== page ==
Two years later Patrick finally made it to his beloved Britain and into the arms of his mother and father. Patrick began to settle back into his life in Britain and studied to become a priest and bishop.  One night Patrick had a dream of a man who came from Ireland and was carrying a letter with the words “The Voice of the Irish.” As Patrick began to read the words, he heard the voice of the men he once worked with shouting, “Holy broth of a boy, we beg you, come back and walk once more among us.”

Patrick made plans to return to Ireland—the land of his captivity—but those plans were fiercely opposed by both his parents and the church leaders who did not think the Druids were worth  saving. Of this opposition Patrick later wrote; “So at last I came here to the Irish gentiles to preach the gospel. And now I had to endure insults from unbelievers, to hear criticism of my journeys and suffer many persecutions, even to the point of chains.…And should I prove worthy, I am ready and willing to give up my own life, without hesitation, for his name…There was always someone talking behind my back and whispering, ‘Why does he want to put himself in such danger among his enemies who do not know God?’ ” Patrick even sold his title of nobility in order to serve the “barbaric nation.”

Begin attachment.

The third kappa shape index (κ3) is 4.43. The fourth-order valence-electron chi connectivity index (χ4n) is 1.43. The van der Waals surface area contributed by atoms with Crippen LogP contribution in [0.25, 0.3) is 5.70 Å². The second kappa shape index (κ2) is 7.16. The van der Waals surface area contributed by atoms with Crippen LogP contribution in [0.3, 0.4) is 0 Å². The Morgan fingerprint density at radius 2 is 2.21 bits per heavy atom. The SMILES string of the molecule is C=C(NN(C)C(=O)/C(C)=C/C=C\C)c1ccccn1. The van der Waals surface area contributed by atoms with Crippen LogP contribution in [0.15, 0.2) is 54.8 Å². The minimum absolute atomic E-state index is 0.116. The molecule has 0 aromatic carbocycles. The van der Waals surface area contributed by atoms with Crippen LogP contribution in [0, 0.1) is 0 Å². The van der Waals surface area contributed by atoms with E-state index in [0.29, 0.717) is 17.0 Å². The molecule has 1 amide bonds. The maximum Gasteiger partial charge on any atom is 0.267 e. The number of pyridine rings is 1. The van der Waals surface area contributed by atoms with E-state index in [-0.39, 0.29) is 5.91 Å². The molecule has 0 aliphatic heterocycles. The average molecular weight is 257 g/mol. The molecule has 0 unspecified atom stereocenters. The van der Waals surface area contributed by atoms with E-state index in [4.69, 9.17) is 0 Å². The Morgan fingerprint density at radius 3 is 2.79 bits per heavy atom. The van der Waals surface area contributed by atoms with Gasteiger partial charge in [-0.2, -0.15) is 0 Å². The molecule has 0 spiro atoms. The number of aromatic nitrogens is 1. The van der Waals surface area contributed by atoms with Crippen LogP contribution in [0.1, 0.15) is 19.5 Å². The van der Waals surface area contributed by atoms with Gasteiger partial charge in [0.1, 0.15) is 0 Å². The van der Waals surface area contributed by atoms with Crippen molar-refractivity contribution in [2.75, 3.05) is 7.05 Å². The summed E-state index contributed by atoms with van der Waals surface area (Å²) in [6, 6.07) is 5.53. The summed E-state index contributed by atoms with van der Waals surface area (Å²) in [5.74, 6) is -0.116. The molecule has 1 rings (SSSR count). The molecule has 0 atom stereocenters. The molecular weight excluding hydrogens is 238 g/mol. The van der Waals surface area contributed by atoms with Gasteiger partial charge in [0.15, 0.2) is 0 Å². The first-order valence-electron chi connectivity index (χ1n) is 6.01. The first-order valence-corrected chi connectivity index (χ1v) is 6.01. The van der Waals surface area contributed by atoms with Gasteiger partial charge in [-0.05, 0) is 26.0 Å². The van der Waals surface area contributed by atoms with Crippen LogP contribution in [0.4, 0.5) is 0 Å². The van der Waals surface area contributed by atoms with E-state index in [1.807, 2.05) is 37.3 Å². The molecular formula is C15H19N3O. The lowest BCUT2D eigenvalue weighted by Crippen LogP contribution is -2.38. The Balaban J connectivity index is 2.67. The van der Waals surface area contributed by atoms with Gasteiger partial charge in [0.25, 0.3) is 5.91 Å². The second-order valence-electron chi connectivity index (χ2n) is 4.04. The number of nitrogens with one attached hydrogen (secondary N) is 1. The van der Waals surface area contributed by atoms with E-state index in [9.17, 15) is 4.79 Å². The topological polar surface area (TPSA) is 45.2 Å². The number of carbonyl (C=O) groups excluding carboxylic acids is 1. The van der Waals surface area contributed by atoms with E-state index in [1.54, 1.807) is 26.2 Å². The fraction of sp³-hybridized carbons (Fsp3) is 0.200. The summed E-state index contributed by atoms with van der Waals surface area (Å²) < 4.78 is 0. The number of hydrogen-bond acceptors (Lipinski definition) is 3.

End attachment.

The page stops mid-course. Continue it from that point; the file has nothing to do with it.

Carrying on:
While Patrick was in Ireland, he shared the gospel with his former slave owner, Miliuc the Druid, but he refused to hear it and killed himself with fire. Patrick continued to spread the gospel across Ireland and taught the people how to read and write. He preached at racetracks and other places of worldly entertainment and saw many come to Christ. However, Patrick’s success was not without opposition. The Druids often tried to kill him. He was often ambushed at his evangelistic events, and it is noted that he was even enslaved again for a short time. Patrick even had to purchase safe passage through hostile lands in order to continue his gospel journeys. Patrick wrote, “As every day arrives, I expect either sudden death or deception or being taken back as a slave or some such other misfortune. But I fear none of these, since I look to the promise of heaven and have flung myself into the hands of the all-powerful God, who rules as Lord everywhere.”

Patrick journeyed throughout Ireland, sharing Christ until his death on March 17th, around the  year 461 A.D. Later, Irish myths were created  about Patrick and stories of leprechauns would creep into his holy day celebrations, as well as the symbol of the shamrock, believed to have been used by Patrick to illustrate the Trinity as he preached and taught. Some legends say Patrick drove all the snakes out of Ireland. Since there are no snakes in Ireland and they often symbolize the devil and evil, many believe the “snakes” were a metaphor representing his work of driving the idol-worshiping Druid cult out of the country.

Enslavement, torture, imprisonment and death for one’s faith in Christ were not confined to     Patrick’s lifetime. Today Christians in many nations are imprisoned or killed if caught sharing the gospel with fellow countrymen. We may never be enslaved, imprisoned or beaten because of our faith in Christ, but many may make fun of us for believing in Jesus’ promise of heaven and placing our faith in a God they do not see with their eyes and cannot touch with their hands. I pray this version of Patrick’s courageous life will inspire you to stand firm in Christ and stand strong for Him as you tell others about the greatest gift we can ever be given—salvation through Jesus!